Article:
This month, our very own MD Phil shared the acts he’s been most inspired by over the years in North East Times magazine’s ‘Greatest Feats’ feature. Missed this month’s issue? Take a few minutes to get up to speed here:
What do you consider to be the greatest feat in business and why?
As the owner of a brand consultancy, is it too clichéd for me to start with Apple?! I remember being 15 and having the first go of an Apple Macintosh during work experience. Back then, it was a tool used by creative studios mostly, and as a business, they were struggling. Fast forward to 1998 and the agency I worked for bought an iMac. This new, colourful, curvy and affordable computer became a popular home computer and began to turn their fortunes around. The rest is history and, as you know, the iPod, the iPhone and the iPad all followed, transforming user experiences, challenging the norm and, in turn, building one of the wealthiest and most successful brands in the world.
What is the greatest physical feat you’ve witnessed by an individual and why?
A recent and impressive example of this would be Phil Kite. I met Phil when he was CEO of Reece Group, during which time he decided to take up rowing (claiming that, at 53-years of age, it was his second mid-life crisis!). Just 3-years later, to more than a few raised eyebrows he set himself the task of entering a mixed team into the Talisker Whisky Atlantic Challenge – commonly called ‘the world’s toughest row’. Earlier this month, Phil and the rest of Team Tyne Innovation completed the 3,000-mile row and set a new world record as the fastest mixed four – a remarkable feat indeed.
What about by a group or team?
The most significant team effort that springs to my mind always has to be the Miracle at Medinah in 2012. It was Olizabals’ turn to captain Europe so soon after the death of Seve, so it was already an emotional time for any golf fan. Add to that no one really fancied Europe to get a result – especially after the first 2 days of play left Europe facing a 10-6 deficit. To then go out and win 8 and a half points from 12 singles matches on Sunday to win the Cup by 14 and a half points to 13 and a half was a fantastic feat.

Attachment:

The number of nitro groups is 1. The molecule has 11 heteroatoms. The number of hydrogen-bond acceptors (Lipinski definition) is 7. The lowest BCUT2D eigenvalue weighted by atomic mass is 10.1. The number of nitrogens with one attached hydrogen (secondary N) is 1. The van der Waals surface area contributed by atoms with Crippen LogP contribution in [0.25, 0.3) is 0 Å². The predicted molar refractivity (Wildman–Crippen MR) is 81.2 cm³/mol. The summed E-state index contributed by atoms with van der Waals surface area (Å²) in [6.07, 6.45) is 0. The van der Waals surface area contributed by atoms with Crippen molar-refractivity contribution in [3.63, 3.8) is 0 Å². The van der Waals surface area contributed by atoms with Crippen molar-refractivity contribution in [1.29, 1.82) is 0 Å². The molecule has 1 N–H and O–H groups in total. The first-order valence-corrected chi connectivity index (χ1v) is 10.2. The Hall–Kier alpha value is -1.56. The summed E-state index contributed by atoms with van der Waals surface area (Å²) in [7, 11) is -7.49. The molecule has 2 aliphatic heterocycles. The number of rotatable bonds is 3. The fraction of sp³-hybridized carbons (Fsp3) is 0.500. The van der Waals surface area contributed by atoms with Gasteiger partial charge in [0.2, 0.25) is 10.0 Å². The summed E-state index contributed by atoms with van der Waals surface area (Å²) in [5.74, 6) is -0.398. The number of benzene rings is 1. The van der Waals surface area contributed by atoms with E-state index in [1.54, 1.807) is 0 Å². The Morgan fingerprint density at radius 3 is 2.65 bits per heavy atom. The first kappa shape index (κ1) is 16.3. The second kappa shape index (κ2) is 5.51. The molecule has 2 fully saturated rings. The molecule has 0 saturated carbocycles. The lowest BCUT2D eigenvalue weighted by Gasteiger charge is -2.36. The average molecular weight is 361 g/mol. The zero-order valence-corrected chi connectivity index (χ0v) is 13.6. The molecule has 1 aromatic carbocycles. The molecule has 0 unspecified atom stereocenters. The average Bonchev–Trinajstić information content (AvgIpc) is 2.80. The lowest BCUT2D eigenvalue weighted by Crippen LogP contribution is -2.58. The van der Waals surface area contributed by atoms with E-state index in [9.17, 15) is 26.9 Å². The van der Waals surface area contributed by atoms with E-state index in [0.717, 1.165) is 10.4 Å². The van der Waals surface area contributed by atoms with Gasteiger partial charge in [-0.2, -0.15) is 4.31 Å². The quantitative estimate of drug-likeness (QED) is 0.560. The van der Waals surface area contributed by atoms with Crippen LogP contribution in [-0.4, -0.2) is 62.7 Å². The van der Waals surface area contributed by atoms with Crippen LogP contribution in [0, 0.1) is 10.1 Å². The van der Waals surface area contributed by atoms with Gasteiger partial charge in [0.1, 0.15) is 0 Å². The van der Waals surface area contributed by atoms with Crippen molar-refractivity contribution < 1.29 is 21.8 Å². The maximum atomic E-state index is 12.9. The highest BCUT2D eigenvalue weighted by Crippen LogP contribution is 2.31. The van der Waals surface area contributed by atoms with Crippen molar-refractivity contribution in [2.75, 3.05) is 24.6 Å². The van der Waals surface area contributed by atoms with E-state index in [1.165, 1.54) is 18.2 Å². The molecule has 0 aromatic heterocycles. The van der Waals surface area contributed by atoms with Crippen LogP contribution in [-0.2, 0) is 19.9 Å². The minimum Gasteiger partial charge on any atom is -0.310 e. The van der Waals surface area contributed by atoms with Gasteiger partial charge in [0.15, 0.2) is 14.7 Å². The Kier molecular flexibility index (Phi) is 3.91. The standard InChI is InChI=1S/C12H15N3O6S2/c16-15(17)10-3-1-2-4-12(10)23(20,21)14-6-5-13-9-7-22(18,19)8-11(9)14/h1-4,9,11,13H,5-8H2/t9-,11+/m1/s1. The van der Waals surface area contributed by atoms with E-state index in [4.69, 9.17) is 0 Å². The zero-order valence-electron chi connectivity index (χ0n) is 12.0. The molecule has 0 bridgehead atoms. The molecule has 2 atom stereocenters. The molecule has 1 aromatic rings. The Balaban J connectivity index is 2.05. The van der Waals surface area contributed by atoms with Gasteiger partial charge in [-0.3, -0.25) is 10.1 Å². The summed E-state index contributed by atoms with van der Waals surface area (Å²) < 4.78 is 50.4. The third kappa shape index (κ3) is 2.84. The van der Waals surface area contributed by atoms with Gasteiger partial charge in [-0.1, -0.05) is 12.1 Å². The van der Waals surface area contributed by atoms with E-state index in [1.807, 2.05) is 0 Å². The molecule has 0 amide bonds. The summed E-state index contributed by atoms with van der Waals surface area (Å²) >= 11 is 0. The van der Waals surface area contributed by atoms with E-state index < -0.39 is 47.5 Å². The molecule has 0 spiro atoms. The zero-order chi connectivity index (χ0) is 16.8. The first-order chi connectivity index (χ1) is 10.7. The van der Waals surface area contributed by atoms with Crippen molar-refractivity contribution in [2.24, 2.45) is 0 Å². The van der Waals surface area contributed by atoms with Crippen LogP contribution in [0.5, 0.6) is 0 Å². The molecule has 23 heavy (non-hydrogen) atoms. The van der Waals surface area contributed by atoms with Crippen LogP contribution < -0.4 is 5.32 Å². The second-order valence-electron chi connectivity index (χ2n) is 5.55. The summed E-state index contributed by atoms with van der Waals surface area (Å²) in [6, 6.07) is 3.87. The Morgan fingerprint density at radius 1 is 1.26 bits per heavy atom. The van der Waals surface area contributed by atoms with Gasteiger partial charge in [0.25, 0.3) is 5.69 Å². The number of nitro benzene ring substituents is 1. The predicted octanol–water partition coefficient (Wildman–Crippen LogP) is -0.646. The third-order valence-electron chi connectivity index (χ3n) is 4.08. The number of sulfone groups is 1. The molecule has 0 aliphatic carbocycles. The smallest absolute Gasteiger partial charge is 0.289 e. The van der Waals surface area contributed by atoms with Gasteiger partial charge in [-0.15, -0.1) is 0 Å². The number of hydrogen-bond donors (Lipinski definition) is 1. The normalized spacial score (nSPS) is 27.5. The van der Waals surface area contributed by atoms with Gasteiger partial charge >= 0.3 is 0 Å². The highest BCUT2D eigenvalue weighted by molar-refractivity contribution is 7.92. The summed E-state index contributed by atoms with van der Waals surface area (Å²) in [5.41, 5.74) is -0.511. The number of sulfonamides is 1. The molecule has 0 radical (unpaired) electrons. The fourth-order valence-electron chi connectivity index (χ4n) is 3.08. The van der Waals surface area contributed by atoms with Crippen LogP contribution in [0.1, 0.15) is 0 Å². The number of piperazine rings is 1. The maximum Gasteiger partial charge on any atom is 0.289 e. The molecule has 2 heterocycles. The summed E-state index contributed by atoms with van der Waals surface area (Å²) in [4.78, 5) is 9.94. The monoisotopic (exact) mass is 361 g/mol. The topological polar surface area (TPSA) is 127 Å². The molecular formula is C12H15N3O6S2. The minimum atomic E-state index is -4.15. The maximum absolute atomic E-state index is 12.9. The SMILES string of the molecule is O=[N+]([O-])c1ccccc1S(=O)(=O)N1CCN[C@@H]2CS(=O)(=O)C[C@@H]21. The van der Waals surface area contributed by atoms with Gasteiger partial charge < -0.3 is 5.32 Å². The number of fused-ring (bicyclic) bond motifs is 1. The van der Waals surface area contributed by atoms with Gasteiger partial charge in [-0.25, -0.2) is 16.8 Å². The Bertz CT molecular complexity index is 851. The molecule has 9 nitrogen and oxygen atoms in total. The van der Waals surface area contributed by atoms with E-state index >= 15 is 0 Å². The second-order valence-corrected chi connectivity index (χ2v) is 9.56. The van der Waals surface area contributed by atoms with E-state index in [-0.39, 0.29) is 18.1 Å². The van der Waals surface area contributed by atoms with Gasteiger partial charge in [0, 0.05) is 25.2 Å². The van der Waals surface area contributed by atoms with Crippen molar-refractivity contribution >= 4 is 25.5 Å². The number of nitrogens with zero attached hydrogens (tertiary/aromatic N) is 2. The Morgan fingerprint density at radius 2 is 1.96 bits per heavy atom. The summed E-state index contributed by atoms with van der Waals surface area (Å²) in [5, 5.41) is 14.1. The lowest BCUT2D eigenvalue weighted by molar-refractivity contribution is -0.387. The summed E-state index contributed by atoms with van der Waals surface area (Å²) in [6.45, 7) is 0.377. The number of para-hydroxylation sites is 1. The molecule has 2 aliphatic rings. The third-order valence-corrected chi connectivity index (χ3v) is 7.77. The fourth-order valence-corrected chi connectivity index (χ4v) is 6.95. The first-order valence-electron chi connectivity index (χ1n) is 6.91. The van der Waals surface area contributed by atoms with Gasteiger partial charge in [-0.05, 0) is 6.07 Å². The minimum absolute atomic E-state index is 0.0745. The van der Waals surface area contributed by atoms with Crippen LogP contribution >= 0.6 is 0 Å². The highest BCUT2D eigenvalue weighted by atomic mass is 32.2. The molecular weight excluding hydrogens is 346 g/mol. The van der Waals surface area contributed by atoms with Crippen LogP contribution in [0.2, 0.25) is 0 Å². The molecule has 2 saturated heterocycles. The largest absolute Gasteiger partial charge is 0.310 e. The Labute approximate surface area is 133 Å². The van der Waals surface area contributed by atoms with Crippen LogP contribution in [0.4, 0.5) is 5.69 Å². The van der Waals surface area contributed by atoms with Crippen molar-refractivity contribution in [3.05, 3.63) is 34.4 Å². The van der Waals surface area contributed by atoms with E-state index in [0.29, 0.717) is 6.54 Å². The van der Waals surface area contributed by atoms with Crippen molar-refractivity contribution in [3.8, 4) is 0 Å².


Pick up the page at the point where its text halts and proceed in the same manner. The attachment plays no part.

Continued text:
Which demonstration of intelligence/mental strength has most impressed you?
It’s hard not to be impressed when you meet David Harrison. But when you get talking to him and learn about his early career and drive its all the more impressive. It was at Allied Dunbar, where he began as a sales advisor and worked hard to progress through the ranks to senior management when he first had the vision to use technology to reduce the costs to the end customer. That vision wasn’t shared by the board and meant he would start over again with his own firm in 1996, Positive Solutions, which did use technology to revolutionise the Financial Advice sector before being sold to Aegon in 2007. But David wasn’t finished. Instead, he took some of his team and formed True Potential with the aim of using the advancements in technology to help the customer save and plan for their future. In recent years, the business has been crowned the best in Europe, won numerous industry accolades but maybe, more importantly, has achieved world-first technology like their impulseSave app which provides end customers with a free way to top up their invest with as little as £1 into over 4000 funds at the touch of a button.
Which act of generosity has inspired you the most and why?
Having run Projector for 16 years, I’ve had the pleasure of meeting and working with many successful people here in the North East whos generosity has inspired me. I know of business owners starting foundations to help local food banks or those backing social mobility for the next generation, directors pledging to Children In Need or simply holding raffles to raise money for local charities. It’s excellent that successful people and firms out there are helping others and we’re trying to learn from them and do our bit too.